At least there was no singingYesterday was more of a nuke fest although the whole lower mountain was open and lots of folks were out in the flat light. Every time I thought about braving the lines, the wind would freight train over the hotel and I’d sit back down. It was impressive. As the light faded, so did the wind and the promise of a better day loomed.

The next day was glorious. Little wind and bright sun ahead. The light was flat to start with but the forecast was looking good after noon. I headed out on my little tour route to the south with no major plans. I simply wanted to see what all this weather had done to the snow and maybe get up high if things felt good.

After slaving through really deep snow several days ago, I decided to take my wider DPS Wailers. They’d also be best in funky conditions should I get to ski something. As I rounded the corner on this large lateral moraine that separates the resort from the valley to the south, I spied the very first line that caught my eye as I got off the bus the first day. I decided I needed to take a look. If the light stayed flat then the rock walls would provide that reflective contrast that would make things better.

The snow was definitely wind hammered in spots as I traversed to the base of the couloir. I hoped that the narrow corridor provided some protection. I was only worried about the upper snowfield at the top. The skinning was a mixed bag of everything but seemed like it would ski just fine. As I got into the business, the sun came out. It worried me a little as I was afraid of what that kind of solar might do to the big hanging entrance snowfield up high. But as I climbed, the temps dropped and my fears abated. The big patch at the top seemed bonded without being a slab. After about two hours, I was up.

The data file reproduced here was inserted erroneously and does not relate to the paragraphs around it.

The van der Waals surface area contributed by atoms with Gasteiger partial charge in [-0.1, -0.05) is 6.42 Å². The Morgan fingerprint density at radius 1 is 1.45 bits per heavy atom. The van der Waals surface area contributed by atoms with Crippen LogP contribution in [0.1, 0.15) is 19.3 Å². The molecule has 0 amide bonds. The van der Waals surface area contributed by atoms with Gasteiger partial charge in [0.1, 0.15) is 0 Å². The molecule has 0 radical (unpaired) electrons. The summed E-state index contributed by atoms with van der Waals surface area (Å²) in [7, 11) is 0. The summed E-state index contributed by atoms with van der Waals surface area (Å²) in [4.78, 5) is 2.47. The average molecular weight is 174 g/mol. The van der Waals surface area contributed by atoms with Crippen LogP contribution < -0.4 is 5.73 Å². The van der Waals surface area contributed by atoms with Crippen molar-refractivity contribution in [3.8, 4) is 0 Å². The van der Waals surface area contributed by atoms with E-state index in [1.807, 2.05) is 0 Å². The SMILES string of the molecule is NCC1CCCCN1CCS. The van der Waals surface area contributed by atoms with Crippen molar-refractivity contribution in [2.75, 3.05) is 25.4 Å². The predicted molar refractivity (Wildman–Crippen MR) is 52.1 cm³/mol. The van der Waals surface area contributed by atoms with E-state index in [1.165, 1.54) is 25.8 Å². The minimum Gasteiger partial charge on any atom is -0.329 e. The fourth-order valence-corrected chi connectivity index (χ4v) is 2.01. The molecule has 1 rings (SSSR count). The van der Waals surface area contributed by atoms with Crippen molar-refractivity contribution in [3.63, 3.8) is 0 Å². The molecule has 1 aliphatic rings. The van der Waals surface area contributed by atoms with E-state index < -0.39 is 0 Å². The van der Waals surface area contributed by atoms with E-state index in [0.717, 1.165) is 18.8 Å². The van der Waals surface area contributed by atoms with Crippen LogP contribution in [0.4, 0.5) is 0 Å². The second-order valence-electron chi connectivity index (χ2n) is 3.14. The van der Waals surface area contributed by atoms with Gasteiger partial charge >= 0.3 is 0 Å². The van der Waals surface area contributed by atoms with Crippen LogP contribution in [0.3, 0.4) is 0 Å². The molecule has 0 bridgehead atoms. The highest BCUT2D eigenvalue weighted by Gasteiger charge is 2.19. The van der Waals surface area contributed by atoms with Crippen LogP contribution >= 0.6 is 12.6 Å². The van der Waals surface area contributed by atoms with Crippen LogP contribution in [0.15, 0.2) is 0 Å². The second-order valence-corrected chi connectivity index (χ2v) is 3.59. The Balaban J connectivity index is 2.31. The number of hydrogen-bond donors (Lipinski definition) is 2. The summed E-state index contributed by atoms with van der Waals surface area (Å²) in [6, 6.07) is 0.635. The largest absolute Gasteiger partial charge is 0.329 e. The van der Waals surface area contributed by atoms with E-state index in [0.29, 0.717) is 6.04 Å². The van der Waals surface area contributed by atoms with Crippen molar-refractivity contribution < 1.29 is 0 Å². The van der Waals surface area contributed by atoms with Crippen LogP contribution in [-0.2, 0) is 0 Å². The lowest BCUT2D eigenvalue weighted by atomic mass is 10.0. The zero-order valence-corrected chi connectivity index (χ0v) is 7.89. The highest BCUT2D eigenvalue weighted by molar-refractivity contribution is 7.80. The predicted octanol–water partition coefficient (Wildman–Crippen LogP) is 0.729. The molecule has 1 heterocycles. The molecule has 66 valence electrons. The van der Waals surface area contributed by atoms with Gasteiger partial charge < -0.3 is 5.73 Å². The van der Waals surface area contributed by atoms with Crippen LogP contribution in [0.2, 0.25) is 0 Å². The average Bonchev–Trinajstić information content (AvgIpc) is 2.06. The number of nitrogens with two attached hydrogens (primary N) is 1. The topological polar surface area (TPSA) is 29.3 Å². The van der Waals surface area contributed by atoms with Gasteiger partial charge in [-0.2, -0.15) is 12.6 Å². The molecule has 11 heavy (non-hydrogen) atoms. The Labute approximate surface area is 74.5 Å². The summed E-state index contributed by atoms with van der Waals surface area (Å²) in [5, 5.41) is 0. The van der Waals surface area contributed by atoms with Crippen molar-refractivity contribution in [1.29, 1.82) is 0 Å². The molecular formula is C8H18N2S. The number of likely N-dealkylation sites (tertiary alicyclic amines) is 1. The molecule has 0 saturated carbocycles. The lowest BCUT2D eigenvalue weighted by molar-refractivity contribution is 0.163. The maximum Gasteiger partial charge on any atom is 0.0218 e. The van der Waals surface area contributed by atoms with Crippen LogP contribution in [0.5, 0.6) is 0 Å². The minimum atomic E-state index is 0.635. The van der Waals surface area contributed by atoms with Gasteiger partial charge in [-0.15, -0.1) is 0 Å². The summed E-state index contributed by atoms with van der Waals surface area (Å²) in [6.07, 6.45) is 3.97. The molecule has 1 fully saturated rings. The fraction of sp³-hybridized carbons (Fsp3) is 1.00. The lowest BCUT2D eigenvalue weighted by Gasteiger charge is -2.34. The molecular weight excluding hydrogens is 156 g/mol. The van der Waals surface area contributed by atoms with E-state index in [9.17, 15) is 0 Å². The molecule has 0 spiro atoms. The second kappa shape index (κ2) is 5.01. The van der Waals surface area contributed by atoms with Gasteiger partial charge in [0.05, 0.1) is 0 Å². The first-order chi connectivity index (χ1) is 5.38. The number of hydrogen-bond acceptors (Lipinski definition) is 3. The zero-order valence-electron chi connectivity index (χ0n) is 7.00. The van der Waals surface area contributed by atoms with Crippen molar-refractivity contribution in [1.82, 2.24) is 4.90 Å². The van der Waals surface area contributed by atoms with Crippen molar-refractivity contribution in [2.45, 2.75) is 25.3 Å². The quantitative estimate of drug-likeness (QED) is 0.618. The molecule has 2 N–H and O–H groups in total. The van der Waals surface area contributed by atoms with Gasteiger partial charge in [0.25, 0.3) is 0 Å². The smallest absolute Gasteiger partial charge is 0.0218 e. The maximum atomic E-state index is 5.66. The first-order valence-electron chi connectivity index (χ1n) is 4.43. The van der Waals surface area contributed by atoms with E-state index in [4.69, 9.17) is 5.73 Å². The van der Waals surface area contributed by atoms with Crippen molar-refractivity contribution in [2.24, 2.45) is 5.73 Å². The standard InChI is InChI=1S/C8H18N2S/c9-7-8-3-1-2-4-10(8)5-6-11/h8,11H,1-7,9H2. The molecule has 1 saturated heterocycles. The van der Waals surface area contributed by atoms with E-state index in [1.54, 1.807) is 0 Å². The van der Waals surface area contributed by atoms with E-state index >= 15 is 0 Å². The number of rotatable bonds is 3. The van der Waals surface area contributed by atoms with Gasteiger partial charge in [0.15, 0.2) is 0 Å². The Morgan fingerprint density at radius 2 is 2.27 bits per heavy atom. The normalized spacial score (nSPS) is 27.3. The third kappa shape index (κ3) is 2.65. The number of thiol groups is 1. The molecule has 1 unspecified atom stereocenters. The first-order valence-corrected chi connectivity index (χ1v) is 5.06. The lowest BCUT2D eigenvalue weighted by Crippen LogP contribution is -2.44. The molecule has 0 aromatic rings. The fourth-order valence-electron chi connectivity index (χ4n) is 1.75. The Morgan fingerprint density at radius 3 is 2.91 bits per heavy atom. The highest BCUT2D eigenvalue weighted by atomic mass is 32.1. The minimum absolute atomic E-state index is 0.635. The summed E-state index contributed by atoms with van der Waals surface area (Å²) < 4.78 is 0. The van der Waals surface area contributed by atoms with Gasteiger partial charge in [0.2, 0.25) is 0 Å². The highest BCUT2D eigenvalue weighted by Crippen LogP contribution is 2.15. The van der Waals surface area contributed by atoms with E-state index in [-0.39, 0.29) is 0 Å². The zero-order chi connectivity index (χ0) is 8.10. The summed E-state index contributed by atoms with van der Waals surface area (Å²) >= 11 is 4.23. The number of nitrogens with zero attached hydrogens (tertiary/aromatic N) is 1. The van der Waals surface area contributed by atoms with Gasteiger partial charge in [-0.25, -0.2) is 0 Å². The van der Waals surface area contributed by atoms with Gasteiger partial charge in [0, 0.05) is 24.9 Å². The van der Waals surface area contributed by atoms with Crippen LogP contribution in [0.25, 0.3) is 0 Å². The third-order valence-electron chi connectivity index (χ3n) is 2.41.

With 3,200 feet of climbing behind me, I was pretty excited to ski. The top 400 feet or so was powdered joy. In the middle I found complex terrain and variable snow but it was all fun. I was able to work the contour of the lower slopes on the way out so that I never had to put skins on to get over the moraine. I was back at the hotel in 2:29. Rodrigo, one of the guys who manages the guests’ skis and boots, wanted to know all about it. He was stoked.

One selfie to prove I was thereAfter refueling in my room it occurred to me that another lap was in order. It wasn’t 4pm yet. I dumped some weight from my pack, grabbed my lighter Volkl BMT 95s and headed back up. It was easier with the track in and I brought along my B&D Ski Crampons to make the wind board less annoying. I love those things, even in winter.

The light was spectacular as it is in all mountains at dusk. I caught some sun at the top and made my way down in similar fashion to the first, spooning my tracks, preserving the resource. The lighter set up was obvious as I stopped the watch about 30 minutes faster. Best day yet and I never got on a lift. Someone please tell me why I spent $800 on a pass?? With the optimistic forecast, I’m hoping to find out tomorrow. Marte awaits.